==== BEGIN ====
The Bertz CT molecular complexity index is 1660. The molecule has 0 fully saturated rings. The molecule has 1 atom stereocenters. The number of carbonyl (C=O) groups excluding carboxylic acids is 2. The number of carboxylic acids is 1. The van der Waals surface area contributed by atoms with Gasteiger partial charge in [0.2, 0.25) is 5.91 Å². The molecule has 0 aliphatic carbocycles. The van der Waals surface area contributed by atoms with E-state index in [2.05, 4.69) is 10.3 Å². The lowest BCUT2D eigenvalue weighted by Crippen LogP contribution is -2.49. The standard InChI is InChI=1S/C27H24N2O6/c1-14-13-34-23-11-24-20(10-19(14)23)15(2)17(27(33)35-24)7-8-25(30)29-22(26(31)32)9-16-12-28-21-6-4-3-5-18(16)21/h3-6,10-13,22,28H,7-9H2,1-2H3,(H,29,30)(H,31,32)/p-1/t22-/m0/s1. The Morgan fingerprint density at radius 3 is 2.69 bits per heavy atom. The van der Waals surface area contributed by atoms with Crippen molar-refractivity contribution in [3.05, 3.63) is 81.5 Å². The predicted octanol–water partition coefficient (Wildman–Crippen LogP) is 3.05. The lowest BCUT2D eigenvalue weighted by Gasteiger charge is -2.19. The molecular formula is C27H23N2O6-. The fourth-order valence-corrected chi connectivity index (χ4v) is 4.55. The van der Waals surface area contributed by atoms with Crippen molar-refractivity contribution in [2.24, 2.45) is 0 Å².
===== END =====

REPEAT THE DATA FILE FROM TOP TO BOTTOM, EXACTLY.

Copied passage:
The Bertz CT molecular complexity index is 1660. The molecule has 0 fully saturated rings. The molecule has 1 atom stereocenters. The number of carbonyl (C=O) groups excluding carboxylic acids is 2. The number of carboxylic acids is 1. The van der Waals surface area contributed by atoms with Gasteiger partial charge in [0.2, 0.25) is 5.91 Å². The molecule has 0 aliphatic carbocycles. The van der Waals surface area contributed by atoms with E-state index in [2.05, 4.69) is 10.3 Å². The lowest BCUT2D eigenvalue weighted by Crippen LogP contribution is -2.49. The standard InChI is InChI=1S/C27H24N2O6/c1-14-13-34-23-11-24-20(10-19(14)23)15(2)17(27(33)35-24)7-8-25(30)29-22(26(31)32)9-16-12-28-21-6-4-3-5-18(16)21/h3-6,10-13,22,28H,7-9H2,1-2H3,(H,29,30)(H,31,32)/p-1/t22-/m0/s1. The Morgan fingerprint density at radius 3 is 2.69 bits per heavy atom. The van der Waals surface area contributed by atoms with Crippen molar-refractivity contribution in [3.05, 3.63) is 81.5 Å². The predicted octanol–water partition coefficient (Wildman–Crippen LogP) is 3.05. The lowest BCUT2D eigenvalue weighted by Gasteiger charge is -2.19. The molecular formula is C27H23N2O6-. The fourth-order valence-corrected chi connectivity index (χ4v) is 4.55. The van der Waals surface area contributed by atoms with Crippen molar-refractivity contribution in [2.24, 2.45) is 0 Å².